Performing point-of-care testing at your pharmacy is a great way to bring in extra revenue and expand the services you offer to your patients. POC testing is even expected to “exceed immunizations as a driver of revenue for community pharmacies.”
There are several tests that the FDA has labeled as having “waived complexity” – simple, low-risk tests that can be performed without highly-trained laboratory personnel. These tests facilitate disease management and prevention through screening and monitoring at the point of care. Offering these tests at a pharmacy allows for improved patient outcomes by increasing the access and ease of getting tested.
It’s important to do research and know the logistics and legal requirements of performing POC testing at your pharmacy. Especially with COVID-19 testing currently in high demand, pharmacies are looking into setting up their stores as a testing site for their communities.
The FDA has a continuously updated database of analytes that are currently “waived” for use in point-of-care testing. Each analyte also lists the specific brands of test that are approved for that type of test.
Tests for SARS-Cov-2, the virus that causes COVID-19, have been granted emergency use authorization (EUA) by the FDA. This authorization results in the tests being deemed as CLIA-waived for use in a properly certified healthcare setting.
CLIA Certificate of Waiver
Before you perform any tests, your pharmacy must obtain a CLIA Certificate of Waiver. This certifies you to legally perform any FDA-waived tests. In addition to having a valid certificate, you must:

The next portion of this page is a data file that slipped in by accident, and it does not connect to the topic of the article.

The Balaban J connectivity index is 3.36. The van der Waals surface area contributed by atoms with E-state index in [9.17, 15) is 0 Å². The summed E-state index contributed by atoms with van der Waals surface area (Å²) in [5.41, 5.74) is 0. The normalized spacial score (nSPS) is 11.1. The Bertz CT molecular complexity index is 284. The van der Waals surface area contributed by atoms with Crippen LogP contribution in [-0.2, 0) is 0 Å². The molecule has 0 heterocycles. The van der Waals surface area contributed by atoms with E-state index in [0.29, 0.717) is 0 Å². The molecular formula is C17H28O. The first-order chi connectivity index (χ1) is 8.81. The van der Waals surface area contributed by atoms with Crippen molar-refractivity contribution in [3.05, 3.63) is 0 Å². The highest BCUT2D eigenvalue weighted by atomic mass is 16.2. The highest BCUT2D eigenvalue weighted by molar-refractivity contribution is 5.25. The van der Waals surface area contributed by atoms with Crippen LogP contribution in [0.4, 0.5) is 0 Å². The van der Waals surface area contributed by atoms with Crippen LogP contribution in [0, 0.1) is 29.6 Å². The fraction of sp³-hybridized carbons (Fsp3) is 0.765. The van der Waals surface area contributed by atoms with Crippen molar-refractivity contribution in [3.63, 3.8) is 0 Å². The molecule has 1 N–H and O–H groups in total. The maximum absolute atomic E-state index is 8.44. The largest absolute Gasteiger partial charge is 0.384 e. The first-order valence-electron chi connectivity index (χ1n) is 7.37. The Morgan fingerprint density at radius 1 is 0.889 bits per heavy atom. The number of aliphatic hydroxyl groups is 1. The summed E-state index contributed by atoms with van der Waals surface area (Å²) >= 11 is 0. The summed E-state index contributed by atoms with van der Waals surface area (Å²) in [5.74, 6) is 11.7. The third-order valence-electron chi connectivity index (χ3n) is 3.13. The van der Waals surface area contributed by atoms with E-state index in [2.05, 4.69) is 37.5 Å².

- Pay the certificate fees every 2 years as specified by your state
- Follow the manufacturer instructions for every test you perform
- Notify your state agency of any changes to your information
For step-by-step instructions on how to get CLIA certified, read our detailed guide with sections for each State Agency:
Training + Preparation
The next important step is figuring out the logistics of setting up POC testing in your store. Reference these resources for some more information on best practices and properly training your employees.
For ongoing patient care, remember to follow up with patients to manage disease or continue monitoring and prevention. This can even be incorporated into a care plan as a reminder to check a patient’s progress or identify preventative care opportunities.
Check out our blog on Point-of-Care Testing with PioneerRx to learn more.